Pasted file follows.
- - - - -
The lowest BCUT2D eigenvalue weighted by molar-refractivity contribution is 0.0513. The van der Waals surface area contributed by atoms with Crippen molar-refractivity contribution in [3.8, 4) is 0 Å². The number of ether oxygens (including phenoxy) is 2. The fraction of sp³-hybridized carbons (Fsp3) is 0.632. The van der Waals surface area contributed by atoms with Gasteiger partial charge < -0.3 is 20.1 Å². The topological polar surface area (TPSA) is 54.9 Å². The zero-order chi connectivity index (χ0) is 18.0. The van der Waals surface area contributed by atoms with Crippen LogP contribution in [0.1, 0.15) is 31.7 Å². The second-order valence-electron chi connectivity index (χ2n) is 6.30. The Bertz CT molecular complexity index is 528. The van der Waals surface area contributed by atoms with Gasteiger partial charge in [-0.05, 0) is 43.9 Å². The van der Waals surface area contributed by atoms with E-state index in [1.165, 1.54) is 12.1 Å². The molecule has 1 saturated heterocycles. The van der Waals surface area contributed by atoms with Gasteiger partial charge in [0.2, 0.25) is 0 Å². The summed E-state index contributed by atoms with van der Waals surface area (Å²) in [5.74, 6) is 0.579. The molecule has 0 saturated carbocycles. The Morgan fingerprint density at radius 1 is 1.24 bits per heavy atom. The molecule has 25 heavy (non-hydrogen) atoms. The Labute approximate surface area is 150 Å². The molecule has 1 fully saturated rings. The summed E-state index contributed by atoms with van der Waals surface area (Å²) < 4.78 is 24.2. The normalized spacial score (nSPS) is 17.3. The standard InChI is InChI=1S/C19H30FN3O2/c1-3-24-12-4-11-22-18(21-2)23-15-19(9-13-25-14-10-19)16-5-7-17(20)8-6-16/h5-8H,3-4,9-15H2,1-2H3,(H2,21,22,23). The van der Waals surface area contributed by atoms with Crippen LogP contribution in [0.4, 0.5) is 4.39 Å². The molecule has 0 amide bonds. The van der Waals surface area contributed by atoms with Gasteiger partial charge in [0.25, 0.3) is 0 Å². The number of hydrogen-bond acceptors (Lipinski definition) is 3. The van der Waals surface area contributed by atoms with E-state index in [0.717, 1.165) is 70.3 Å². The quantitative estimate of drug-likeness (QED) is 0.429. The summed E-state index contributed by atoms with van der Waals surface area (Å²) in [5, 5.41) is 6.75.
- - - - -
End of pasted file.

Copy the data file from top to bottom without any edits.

The lowest BCUT2D eigenvalue weighted by molar-refractivity contribution is 0.0513. The van der Waals surface area contributed by atoms with Crippen molar-refractivity contribution in [3.8, 4) is 0 Å². The number of ether oxygens (including phenoxy) is 2. The fraction of sp³-hybridized carbons (Fsp3) is 0.632. The van der Waals surface area contributed by atoms with Gasteiger partial charge < -0.3 is 20.1 Å². The topological polar surface area (TPSA) is 54.9 Å². The zero-order chi connectivity index (χ0) is 18.0. The van der Waals surface area contributed by atoms with Crippen LogP contribution in [0.1, 0.15) is 31.7 Å². The second-order valence-electron chi connectivity index (χ2n) is 6.30. The Bertz CT molecular complexity index is 528. The van der Waals surface area contributed by atoms with Gasteiger partial charge in [-0.05, 0) is 43.9 Å². The van der Waals surface area contributed by atoms with E-state index in [1.165, 1.54) is 12.1 Å². The molecule has 1 saturated heterocycles. The van der Waals surface area contributed by atoms with Gasteiger partial charge in [0.2, 0.25) is 0 Å². The summed E-state index contributed by atoms with van der Waals surface area (Å²) in [5.74, 6) is 0.579. The molecule has 0 saturated carbocycles. The Morgan fingerprint density at radius 1 is 1.24 bits per heavy atom. The molecule has 25 heavy (non-hydrogen) atoms. The Labute approximate surface area is 150 Å². The molecule has 1 fully saturated rings. The summed E-state index contributed by atoms with van der Waals surface area (Å²) < 4.78 is 24.2. The normalized spacial score (nSPS) is 17.3. The standard InChI is InChI=1S/C19H30FN3O2/c1-3-24-12-4-11-22-18(21-2)23-15-19(9-13-25-14-10-19)16-5-7-17(20)8-6-16/h5-8H,3-4,9-15H2,1-2H3,(H2,21,22,23). The van der Waals surface area contributed by atoms with Crippen LogP contribution in [0.4, 0.5) is 4.39 Å². The molecule has 0 amide bonds. The van der Waals surface area contributed by atoms with Gasteiger partial charge in [0.25, 0.3) is 0 Å². The number of hydrogen-bond acceptors (Lipinski definition) is 3. The van der Waals surface area contributed by atoms with E-state index in [0.717, 1.165) is 70.3 Å². The quantitative estimate of drug-likeness (QED) is 0.429. The summed E-state index contributed by atoms with van der Waals surface area (Å²) in [5, 5.41) is 6.75.